This is all just speculation and guesswork. It'll likely be years before we know anything on this case. But since we are engaging in idle speculation, it might be interesting to wonder what might happen if the Court does agree that the individual mandate does violate the Commerce Clause?

First of all, it's likely that conservatives will be disappointed that "ObamaCare" will probably not be struck down in toto. While it is true that Congress did not include a specific severability clause, it's a fact that the court has also held many times that legislation can still stand if just a single element of it is invalidated. More distressingly for opponents of the legislation, the conservative judge who did rule the PPACA unconstitutional did just that: severed section 1501 (the mandate) while leaving the rest of the law in force.

This is pretty key. It means that even if we lose at the Supreme Court, it is highly likely that the rest of PPACA stands. The subsidies, the medicaid expansion, the insurance regulations and exchanges, the independent payment advisory board -- all of it. Only the mandate goes.

What would that mean for reform overall? That's less clear. For sure, coverage would be less universal. There will still be millions of uninsured even under PPACA as it is, but surely more people would opt out of buying insurance, diminishing the risk pools and creating adverse selection problems for insurers, who will still be bound by regulations requiring them to live with medical loss ratios of 80-85%. In that case I can easily see the insurance industry coming back to Congress and demanding a fix for the situation. If nothing else happens, the prediction is pretty grim from a cost perspective: health care economist Jonathan Gruber estimates that removing the mandate only would result in individual premiums being 27% higher than they would under the act with the mandate, and that only 7 million more people would have insurance, compared to the 32 million newly insured under the PPACA.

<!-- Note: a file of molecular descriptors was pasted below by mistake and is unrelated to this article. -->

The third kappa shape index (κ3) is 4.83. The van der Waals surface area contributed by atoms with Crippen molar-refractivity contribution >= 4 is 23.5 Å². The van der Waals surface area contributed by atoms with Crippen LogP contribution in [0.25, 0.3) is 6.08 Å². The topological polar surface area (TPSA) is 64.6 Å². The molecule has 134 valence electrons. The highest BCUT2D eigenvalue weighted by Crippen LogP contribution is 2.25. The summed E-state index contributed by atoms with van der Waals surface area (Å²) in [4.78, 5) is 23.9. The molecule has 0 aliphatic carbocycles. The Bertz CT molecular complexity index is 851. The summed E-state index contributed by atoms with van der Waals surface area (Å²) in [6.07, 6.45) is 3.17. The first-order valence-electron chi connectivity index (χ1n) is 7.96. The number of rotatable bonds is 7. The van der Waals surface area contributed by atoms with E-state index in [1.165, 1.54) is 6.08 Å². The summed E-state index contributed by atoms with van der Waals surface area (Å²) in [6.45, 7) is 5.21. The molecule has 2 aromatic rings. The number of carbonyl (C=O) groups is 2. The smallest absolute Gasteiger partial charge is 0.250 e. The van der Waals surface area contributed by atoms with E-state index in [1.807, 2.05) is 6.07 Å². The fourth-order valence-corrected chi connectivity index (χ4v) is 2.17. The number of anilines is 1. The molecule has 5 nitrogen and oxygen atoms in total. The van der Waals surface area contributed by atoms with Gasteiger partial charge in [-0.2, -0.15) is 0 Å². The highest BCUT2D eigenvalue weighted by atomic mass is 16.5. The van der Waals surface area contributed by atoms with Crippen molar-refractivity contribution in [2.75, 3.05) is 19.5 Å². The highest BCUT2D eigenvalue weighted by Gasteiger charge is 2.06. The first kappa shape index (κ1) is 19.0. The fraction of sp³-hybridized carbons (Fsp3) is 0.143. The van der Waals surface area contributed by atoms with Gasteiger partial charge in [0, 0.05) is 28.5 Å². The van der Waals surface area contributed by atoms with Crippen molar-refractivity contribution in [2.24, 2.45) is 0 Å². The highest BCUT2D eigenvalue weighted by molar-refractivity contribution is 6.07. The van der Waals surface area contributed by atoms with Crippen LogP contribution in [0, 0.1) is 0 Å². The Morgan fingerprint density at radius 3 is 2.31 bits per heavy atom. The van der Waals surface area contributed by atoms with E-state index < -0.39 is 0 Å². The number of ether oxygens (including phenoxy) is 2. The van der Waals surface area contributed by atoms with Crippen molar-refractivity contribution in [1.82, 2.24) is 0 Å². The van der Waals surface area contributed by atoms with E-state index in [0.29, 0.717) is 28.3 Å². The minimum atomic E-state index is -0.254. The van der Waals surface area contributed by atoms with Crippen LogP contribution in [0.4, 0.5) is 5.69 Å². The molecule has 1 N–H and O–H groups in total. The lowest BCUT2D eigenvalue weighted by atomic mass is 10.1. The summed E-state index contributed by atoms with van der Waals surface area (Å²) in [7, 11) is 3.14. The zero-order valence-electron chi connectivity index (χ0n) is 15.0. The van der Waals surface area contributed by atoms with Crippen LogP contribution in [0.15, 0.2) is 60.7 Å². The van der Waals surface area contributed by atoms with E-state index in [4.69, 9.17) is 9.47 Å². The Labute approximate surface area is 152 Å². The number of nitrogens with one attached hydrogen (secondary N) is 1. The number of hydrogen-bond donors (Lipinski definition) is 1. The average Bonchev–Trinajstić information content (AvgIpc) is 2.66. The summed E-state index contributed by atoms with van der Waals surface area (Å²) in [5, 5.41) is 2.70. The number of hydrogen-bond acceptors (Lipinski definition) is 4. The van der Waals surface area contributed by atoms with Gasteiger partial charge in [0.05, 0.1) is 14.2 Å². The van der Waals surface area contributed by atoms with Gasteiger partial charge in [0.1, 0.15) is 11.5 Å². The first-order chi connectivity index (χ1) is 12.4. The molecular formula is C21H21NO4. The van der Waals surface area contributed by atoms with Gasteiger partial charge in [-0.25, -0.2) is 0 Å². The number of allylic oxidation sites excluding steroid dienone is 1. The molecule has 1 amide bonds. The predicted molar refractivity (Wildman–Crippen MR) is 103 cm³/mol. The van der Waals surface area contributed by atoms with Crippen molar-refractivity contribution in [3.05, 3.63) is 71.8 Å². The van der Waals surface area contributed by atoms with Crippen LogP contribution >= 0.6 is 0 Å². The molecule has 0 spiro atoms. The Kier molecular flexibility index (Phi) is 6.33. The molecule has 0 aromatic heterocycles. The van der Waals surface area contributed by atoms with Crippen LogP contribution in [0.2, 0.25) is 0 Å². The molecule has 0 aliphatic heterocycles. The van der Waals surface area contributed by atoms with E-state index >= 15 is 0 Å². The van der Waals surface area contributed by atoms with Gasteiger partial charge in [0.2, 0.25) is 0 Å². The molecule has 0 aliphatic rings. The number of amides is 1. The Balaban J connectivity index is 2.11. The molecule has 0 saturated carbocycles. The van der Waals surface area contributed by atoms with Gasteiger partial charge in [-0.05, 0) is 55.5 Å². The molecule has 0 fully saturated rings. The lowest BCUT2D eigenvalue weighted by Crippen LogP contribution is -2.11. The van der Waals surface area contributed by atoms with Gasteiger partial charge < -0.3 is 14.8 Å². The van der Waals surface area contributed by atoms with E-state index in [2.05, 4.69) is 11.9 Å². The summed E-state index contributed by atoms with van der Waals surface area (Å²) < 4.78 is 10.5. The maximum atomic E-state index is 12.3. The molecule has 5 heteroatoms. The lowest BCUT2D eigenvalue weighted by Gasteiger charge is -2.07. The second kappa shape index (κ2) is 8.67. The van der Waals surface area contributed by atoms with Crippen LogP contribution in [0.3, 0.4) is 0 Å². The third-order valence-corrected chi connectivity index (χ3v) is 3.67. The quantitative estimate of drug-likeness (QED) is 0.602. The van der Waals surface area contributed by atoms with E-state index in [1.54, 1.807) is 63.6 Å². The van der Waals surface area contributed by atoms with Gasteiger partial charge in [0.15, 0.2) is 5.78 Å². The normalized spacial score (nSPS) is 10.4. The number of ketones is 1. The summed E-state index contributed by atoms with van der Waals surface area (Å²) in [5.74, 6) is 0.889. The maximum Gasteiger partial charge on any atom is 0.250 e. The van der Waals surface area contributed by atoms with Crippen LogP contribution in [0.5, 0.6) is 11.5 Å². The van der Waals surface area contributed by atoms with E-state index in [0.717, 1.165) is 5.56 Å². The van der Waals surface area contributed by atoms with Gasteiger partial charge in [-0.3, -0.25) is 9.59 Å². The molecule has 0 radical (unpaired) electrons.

So the mandates are pretty critical to achieving the goal of near-universal healthcare coverage. It would be pretty bad for reform if that were struck down. But it wouldn't be the end of the world, and it wouldn't even necessarily be the end of reform. If the partisan furor over this bill ever dies down in a few years, once the insurance exchanges and other regulations have been accepted as part of the political landscape, it is possible and even likely that a future Congress might be able to come together to amend the law to make it work better. Maybe I'm just dreaming on that point. But it is instructive to look back on the Medicare program, which was about as controversial and bitter a fight as this when it began, and after only a few years it was accepted and expanded in a bipartisan manner to be the program it is today.

16 comments:

Fragrant Liar said...

I'll be anxiously waiting to see what comes of these lawsuits. Hopefully, the activist judges will not play dirty, as we have come to expect them to do.

Anonymous said...

Hopefully more than just the mandate will be struck down. Then we can contol cost by removing one of the chief cost of medical, the salaries and benefits of the doctors and top administrators at the hospitals and other care facilities. Just as the auto industry has been ruined by high union wages, so has healthcare with the high wages demanded by doctors. Lower the wages, or tax them at 75% or more and return that pool of money into the system. That alone should offset the needed cost of the mandate.

Anonymous said...

Doctor income is about 10% of all healthcare costs. Cut their income 50% and you have only saved 5% of the cost and had all the doctors who are financially secure retire or young enough to do something else leave and go do something else. Harr to have healtcare with no doctors to provv it.

Ken said...

Any comments on the Texas law, and its effects, that limited medical malpractice fines & legal judgements?

Supposedly, that cut the medical costs there something on the order of 40 percent as doctors stopped taking unnecessary, costly, tests to cover themselves from possible future malpractice suits.

Doctors I know have cited medical malpractice risk & insurance for years as a significant cost burden. And, if the anecdotal info I'm aware of is correct, addressing that pays big.